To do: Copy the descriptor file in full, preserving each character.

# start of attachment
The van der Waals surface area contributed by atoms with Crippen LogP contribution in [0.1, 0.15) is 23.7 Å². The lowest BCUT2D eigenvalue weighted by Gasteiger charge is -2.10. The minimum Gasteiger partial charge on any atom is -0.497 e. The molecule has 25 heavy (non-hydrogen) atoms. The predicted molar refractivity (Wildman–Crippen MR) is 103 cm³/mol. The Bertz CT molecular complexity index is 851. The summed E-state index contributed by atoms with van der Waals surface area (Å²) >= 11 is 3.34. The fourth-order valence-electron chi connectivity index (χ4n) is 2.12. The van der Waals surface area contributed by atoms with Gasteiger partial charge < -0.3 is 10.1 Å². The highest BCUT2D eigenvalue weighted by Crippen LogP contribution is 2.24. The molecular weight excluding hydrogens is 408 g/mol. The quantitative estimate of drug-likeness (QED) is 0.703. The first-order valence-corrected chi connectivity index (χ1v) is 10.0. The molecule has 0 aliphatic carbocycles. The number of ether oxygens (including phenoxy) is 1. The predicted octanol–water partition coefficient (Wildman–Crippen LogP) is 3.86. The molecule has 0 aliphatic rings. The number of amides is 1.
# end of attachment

The van der Waals surface area contributed by atoms with Crippen LogP contribution in [0.1, 0.15) is 23.7 Å². The lowest BCUT2D eigenvalue weighted by Gasteiger charge is -2.10. The minimum Gasteiger partial charge on any atom is -0.497 e. The molecule has 25 heavy (non-hydrogen) atoms. The predicted molar refractivity (Wildman–Crippen MR) is 103 cm³/mol. The Bertz CT molecular complexity index is 851. The summed E-state index contributed by atoms with van der Waals surface area (Å²) >= 11 is 3.34. The fourth-order valence-electron chi connectivity index (χ4n) is 2.12. The van der Waals surface area contributed by atoms with Gasteiger partial charge < -0.3 is 10.1 Å². The highest BCUT2D eigenvalue weighted by Crippen LogP contribution is 2.24. The molecular weight excluding hydrogens is 408 g/mol. The quantitative estimate of drug-likeness (QED) is 0.703. The first-order valence-corrected chi connectivity index (χ1v) is 10.0. The molecule has 0 aliphatic carbocycles. The number of ether oxygens (including phenoxy) is 1. The predicted octanol–water partition coefficient (Wildman–Crippen LogP) is 3.86. The molecule has 0 aliphatic rings. The number of amides is 1.